The Real “Axe Effect”

A friend of mine always says “In life, you can make choices that give you more choices or you can make choices that give you fewer choices”.  If you are lucky, you have someone in your life that is helping you make those decisions.  However, it is far more likely you have been kicked out of the proverbial nest to learn to fly before you hit the ground.  Like most of us, you are left to make these decisions on your own.


So, how do we make decisions and where do we get our information from?  Our friends?  Our families?  A gut feeling? The answer to these questions is usually “yes”, but they are not the only sources.  One other I’d like to focus on is corporate America – the creators and producers of pop culture.  You might not even know who they are by name, but I am sure you are familiar with their products.  For example, you may not have heard of corporate giant Unilever. However, I bet you are familiar with one of their brands – Axe male grooming products.


Axe is a cultural icon as far as products go.  It is the number one selling male grooming product line in the world according to Unilever.  It is also one of the fastest growing brands in the Unilever family.  It is no coincidence that it is so popular.  Axe has gained it’s prominence by lots of advertising.  Sadly, Unilever subscribes to the old advertising adage that “sex sells”.  If you have ever seen one of their advertisements, you know that they try to sell Axe by making it seem as if women turn into mindless, sex-hungry animals after one whiff of any Axe product.  In addition, they show that even “average Joes” become irresistible to these beautiful, barely clothed women by the hundreds.  What is wrong with this picture?  


Advertisements, like those created for Axe, actually do some pretty hefty damage to both women and men by helping form unrealistic and even dangerous gender roles.  For women, their value and purpose in life are tied directly to their sexuality.  In other words, without their sexuality women have no value or purpose.  They are portrayed as sexual objects that are there to serve men’s needs and they are a dime a dozen. Women are also dehumanized by making them seem as if they are not in control of themselves or that they have lost free will.  


For men, these ads connect men’s value to their sexuality as well, but in a different way.  These ads reinforce the idea that as a man the more sex you have the more of a man you are.  In other words, they send the clear message that men are supposed to have sex as often as possible with as many women as possible in order to thrive in male culture.  If men do not adhere to this standard, they risk losing their social standing within male culture.   In the end, we are left with the same message that is echoed throughout society today.  The message is that men have all of the power and the only way for women to share in that is to be sexually available to men.  Also, there is a double standard.  Men are valued for having multiple intimate partners and women are devalued for the same thing.  In society, men who have had a large number of sexual partners are labeled as “studs” or “pimps” – both considered to be compliments.  In contrast, women who have had a large number of sexual partners are labeled as “sluts” or “whores” – both are obviously considered insults. It is this power imbalance between men and women that creates a culture of abuse that can lead to domestic and sexual violence.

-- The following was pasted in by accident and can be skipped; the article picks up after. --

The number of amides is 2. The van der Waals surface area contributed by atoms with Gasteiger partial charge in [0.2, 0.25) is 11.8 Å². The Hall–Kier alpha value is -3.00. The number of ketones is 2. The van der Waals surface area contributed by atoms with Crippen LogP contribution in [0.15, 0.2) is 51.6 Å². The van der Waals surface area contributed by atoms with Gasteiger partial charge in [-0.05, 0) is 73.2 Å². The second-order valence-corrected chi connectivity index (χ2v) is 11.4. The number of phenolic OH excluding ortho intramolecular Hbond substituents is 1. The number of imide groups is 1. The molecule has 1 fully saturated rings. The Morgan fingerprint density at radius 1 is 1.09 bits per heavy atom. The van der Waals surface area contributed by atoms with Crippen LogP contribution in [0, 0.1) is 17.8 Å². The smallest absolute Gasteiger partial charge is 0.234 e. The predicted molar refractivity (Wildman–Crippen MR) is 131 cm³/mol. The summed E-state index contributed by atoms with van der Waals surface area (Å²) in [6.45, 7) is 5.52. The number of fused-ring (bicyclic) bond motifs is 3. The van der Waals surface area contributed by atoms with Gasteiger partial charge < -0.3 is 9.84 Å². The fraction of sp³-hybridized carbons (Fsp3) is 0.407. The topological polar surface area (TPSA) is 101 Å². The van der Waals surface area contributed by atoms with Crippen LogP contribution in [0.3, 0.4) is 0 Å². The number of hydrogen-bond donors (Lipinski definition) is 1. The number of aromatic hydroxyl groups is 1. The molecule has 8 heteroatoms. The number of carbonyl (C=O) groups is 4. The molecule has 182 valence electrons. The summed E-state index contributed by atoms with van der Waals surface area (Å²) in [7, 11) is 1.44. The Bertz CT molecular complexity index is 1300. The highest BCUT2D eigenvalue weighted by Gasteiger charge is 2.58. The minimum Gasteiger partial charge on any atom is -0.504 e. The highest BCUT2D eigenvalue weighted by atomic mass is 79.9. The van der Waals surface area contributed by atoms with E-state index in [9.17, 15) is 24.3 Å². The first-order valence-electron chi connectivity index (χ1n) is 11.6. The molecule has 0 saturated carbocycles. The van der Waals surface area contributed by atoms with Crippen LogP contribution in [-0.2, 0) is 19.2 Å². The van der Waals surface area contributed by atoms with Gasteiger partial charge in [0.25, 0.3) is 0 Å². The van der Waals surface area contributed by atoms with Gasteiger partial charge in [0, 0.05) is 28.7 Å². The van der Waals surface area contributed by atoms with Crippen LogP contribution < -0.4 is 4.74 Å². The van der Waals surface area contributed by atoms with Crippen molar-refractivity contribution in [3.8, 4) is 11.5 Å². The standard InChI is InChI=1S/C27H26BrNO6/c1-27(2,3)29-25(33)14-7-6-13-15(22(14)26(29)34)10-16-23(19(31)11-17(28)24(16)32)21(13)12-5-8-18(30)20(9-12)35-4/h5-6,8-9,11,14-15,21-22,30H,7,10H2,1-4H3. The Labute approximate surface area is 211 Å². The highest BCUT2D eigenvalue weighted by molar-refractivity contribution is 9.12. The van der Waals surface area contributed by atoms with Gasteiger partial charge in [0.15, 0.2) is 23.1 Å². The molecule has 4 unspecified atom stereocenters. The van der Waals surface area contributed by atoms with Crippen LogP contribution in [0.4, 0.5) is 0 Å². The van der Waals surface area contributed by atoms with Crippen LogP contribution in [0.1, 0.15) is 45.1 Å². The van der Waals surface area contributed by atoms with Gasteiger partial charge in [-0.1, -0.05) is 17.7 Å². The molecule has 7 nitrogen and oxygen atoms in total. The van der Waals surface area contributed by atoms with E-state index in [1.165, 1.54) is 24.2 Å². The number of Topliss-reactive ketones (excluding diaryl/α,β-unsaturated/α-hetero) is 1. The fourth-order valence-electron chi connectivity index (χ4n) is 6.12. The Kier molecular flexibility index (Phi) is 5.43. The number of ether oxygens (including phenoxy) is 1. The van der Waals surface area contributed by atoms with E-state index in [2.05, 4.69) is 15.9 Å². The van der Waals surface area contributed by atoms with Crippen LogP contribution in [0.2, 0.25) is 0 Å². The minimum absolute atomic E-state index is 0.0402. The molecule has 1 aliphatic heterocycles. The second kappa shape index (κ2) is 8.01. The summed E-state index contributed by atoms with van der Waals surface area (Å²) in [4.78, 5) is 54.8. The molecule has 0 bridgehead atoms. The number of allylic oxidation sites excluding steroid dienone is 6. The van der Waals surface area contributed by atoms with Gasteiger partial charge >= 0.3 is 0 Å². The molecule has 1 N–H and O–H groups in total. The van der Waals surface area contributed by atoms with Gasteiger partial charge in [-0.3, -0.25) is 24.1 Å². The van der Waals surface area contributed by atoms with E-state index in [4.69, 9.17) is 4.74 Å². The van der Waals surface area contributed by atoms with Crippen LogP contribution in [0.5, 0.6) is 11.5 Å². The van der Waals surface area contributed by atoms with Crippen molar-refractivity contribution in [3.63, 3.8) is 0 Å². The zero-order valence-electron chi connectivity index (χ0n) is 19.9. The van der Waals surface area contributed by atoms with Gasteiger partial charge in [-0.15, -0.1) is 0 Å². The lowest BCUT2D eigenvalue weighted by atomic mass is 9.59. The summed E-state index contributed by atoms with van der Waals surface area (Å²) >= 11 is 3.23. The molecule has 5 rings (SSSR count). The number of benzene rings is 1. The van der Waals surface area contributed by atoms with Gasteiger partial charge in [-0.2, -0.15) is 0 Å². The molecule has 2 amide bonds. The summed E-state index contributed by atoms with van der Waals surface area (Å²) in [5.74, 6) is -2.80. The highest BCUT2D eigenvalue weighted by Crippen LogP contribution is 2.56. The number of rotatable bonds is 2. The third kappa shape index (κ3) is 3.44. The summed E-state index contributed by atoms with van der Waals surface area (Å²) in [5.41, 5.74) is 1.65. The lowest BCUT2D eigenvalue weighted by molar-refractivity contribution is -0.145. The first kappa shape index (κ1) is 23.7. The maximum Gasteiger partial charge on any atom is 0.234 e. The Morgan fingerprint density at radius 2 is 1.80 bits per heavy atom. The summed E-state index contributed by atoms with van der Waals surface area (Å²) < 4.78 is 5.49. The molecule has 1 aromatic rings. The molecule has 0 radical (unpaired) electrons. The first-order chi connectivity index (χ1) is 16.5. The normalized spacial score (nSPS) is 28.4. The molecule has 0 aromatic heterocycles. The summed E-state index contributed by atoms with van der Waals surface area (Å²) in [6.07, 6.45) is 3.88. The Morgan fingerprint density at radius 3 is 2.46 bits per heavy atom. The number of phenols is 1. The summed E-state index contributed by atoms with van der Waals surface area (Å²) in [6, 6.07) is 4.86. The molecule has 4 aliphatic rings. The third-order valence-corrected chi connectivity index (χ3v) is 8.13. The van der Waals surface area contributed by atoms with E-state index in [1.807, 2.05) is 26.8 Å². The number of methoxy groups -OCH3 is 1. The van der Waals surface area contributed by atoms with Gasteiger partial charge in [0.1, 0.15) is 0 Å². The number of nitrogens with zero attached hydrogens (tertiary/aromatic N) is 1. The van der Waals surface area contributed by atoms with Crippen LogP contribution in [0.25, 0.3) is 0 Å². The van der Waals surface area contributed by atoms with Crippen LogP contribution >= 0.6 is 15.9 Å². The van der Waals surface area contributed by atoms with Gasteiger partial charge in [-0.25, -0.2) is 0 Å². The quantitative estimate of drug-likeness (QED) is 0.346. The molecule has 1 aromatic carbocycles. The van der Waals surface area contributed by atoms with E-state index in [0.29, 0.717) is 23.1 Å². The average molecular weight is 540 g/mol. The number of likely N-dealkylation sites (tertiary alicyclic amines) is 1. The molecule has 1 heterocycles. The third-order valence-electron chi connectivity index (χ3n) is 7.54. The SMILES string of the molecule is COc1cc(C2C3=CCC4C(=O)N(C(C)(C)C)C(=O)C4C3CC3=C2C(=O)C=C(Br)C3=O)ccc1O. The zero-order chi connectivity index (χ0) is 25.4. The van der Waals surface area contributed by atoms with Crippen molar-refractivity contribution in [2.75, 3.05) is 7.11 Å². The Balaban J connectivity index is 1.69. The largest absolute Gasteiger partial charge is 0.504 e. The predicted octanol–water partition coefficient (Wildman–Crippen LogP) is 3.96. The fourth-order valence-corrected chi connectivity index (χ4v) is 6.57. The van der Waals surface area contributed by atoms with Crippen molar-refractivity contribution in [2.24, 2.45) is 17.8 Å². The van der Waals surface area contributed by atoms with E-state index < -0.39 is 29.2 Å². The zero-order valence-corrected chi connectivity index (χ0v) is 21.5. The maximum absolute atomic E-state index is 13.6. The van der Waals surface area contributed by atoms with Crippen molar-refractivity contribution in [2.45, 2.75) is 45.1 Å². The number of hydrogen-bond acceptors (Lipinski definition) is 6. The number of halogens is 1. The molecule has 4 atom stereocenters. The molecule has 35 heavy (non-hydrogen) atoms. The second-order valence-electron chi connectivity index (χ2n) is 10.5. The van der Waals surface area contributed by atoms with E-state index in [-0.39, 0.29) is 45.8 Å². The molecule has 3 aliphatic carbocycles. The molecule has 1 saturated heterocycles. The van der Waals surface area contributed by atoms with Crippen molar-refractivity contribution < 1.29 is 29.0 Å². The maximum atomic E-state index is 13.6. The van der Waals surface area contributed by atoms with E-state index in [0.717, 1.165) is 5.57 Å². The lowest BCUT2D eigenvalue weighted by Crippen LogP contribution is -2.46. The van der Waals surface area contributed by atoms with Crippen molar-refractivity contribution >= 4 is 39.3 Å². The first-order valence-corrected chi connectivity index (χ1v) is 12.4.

When we, as consumers, support companies like Unilever and others that engage in similar marketing strategies, we are collectively sending the message that the objectification and sexualization of women are acceptable practices. Effectively, we are paving the way for dating violence and sexual assault to occur.  Keep in mind that Unilever is certainly not the only guilty party.  There are a large number of companies that employ marketing campaigns which degrade women to sell their products.  Remember this the next time you go to buy something designed to make you smell better.  You might just realize that it stinks.


Want to let Unilever know how you feel about the “Axe Effect”? 


Visit their websites at:


Check out some of the Axe Print Ads:


AxeConfession AxeSharks

AxeJeans axe_grave

AxeWeddingCake AxeBathtub

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5 thoughts on “The Real “Axe Effect”

  1. […] their beauty and level of sexiness.  One of the worst offenders is Axe grooming products for men.  I have written about them before. In case you aren’t familiar, take a look at these […]

  2. Cyrus lyons says:

    yeah ok ur to religous i cant belive u

  3. Casey says:

    I found this very interesting. I’m currently writing a paper on the “sexploitation” of ads. Using Axe and Calvin Klein ads as examples. Thanks for your input.

    Also, I didn’t find anything religious about this. So I don’t know what Cyrus Lyons was thinking.

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